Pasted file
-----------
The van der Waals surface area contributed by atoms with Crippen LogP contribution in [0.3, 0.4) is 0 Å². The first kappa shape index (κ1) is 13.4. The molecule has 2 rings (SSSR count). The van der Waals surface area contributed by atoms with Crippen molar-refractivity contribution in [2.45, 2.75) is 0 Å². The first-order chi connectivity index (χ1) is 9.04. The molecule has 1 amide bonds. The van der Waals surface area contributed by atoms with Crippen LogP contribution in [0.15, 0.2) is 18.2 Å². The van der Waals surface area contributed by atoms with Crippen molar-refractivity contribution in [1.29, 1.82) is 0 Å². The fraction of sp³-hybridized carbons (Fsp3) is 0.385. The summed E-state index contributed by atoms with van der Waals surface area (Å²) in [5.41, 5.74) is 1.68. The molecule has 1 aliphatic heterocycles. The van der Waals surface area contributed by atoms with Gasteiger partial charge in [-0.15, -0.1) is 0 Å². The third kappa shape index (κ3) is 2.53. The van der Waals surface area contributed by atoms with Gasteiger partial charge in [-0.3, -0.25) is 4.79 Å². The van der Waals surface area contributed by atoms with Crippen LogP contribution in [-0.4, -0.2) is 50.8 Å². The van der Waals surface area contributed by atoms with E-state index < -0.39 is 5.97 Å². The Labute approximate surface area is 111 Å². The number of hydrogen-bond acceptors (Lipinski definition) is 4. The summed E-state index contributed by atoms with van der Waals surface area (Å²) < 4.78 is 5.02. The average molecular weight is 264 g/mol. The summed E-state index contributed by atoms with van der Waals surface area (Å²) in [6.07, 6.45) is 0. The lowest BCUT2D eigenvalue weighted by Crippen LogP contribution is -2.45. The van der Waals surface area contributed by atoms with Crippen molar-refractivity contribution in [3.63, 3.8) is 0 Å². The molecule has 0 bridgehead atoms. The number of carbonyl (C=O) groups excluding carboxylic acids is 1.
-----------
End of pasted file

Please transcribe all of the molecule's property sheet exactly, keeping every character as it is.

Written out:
The van der Waals surface area contributed by atoms with Crippen LogP contribution in [0.3, 0.4) is 0 Å². The first kappa shape index (κ1) is 13.4. The molecule has 2 rings (SSSR count). The van der Waals surface area contributed by atoms with Crippen molar-refractivity contribution in [2.45, 2.75) is 0 Å². The first-order chi connectivity index (χ1) is 9.04. The molecule has 1 amide bonds. The van der Waals surface area contributed by atoms with Crippen LogP contribution in [0.15, 0.2) is 18.2 Å². The van der Waals surface area contributed by atoms with Crippen molar-refractivity contribution in [1.29, 1.82) is 0 Å². The fraction of sp³-hybridized carbons (Fsp3) is 0.385. The summed E-state index contributed by atoms with van der Waals surface area (Å²) in [5.41, 5.74) is 1.68. The molecule has 1 aliphatic heterocycles. The van der Waals surface area contributed by atoms with Gasteiger partial charge in [-0.15, -0.1) is 0 Å². The third kappa shape index (κ3) is 2.53. The van der Waals surface area contributed by atoms with Gasteiger partial charge in [-0.3, -0.25) is 4.79 Å². The van der Waals surface area contributed by atoms with Crippen LogP contribution in [-0.4, -0.2) is 50.8 Å². The van der Waals surface area contributed by atoms with E-state index < -0.39 is 5.97 Å². The Labute approximate surface area is 111 Å². The number of hydrogen-bond acceptors (Lipinski definition) is 4. The summed E-state index contributed by atoms with van der Waals surface area (Å²) < 4.78 is 5.02. The average molecular weight is 264 g/mol. The summed E-state index contributed by atoms with van der Waals surface area (Å²) in [6.07, 6.45) is 0. The lowest BCUT2D eigenvalue weighted by Crippen LogP contribution is -2.45. The van der Waals surface area contributed by atoms with Crippen molar-refractivity contribution in [3.63, 3.8) is 0 Å². The molecule has 0 bridgehead atoms. The number of carbonyl (C=O) groups excluding carboxylic acids is 1.